New Class Reflects on Lessons of Civil Rights Movement
On the eve of the 50th anniversary of the March on Washington, D.C., members of Franklin & Marshall’s Class of 2017 formally joined the College’s academic community by reflecting on lessons of the Civil Rights Movement.
In addressing the 609-member class at Convocation Aug. 27 in F&M’s Alumni Sports & Fitness Center, President Daniel R. Porterfield cited the Rev. Dr. Martin Luther King Jr.’s inspirational “I Have a Dream” speech at the Lincoln Memorial, the culmination of the Aug. 28, 1963 march.
Photos by Nick Gould and Melissa Hess
“If you consistently do your best in everything you try, you will grow, you will change, you will become,” Porterfield said in his remarks, charging students to become agents of change. “And because Franklin & Marshall College educates students to live life, not just make livings, we hope and expect that 50 years from tomorrow, on the 100th anniversary of Dr. King’s ringing dream, you will still be growing, developing, learning human beings.”
The new class is the most diverse in the College’s history, comprising 20 percent American students of color. Fourteen percent are from states outside the mid-Atlantic and the Northeast, up from an average of 12 percent over the past three years. Seventeen percent are international students. The new students come to F&M from 32 states, Washington, D.C., and 27 countries.
Scanning the first-year class, clad in their black academic robes, Porterfield said, “I wish Dr. King could be here to see your generation.”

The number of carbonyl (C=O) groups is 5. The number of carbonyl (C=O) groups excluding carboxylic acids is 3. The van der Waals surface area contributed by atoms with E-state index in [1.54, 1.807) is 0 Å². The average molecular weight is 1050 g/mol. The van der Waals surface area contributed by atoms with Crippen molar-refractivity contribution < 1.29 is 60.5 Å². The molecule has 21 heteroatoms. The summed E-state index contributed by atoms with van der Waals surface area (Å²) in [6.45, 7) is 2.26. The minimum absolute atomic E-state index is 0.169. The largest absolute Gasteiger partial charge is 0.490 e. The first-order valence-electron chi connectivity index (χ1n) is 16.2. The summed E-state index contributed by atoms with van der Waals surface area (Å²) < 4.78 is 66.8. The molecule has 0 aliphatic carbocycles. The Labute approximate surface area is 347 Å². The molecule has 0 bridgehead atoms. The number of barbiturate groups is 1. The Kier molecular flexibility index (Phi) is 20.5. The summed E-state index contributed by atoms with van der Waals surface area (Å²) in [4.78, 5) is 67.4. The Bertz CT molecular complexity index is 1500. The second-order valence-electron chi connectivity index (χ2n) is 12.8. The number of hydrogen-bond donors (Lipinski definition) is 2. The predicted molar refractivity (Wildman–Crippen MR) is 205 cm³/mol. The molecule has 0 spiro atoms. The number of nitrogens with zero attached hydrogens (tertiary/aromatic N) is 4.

While King never would see desegregation or racial equality before his assassination in 1968, F&M Emeritus Trustee Henry Wiggins Jr., M.D., ’55, P’91 did, and was the only African-American to graduate in his class. Wiggins, who traveled from his home in Chicago to deliver remarks at Convocation, joined King and tens of thousands of marchers in the last of three civil rights marches in 1965, from Selma, Ala., to the state’s capital, Montgomery.
Impressed by the diversity of the class before him, Wiggins recalled when he was a student at F&M. In the 1950s the school was all male and predominantly white. He praised the College for its dedication to academic excellence.
“If you apply yourself, you will get an excellent education that will take you far into the future, and you will be part of the solution instead of part of the problem,” Wiggins said, imploring students to get involved. “Do what makes you happy, but you can’t enjoy the future unless you share in the responsibility of building it.”
Class of 2017 By The Numbers
609 members (304 women, 305 men) from 32 states and 27 countries
1,307 average SAT score
67% varsity athletes in high school
21% first-generation college students
17% international students
12% speak two or more languages
Watch video highlights of Franklin & Marshall’s 2013 Convocation ceremony: go.fandm.edu/convocation-2013
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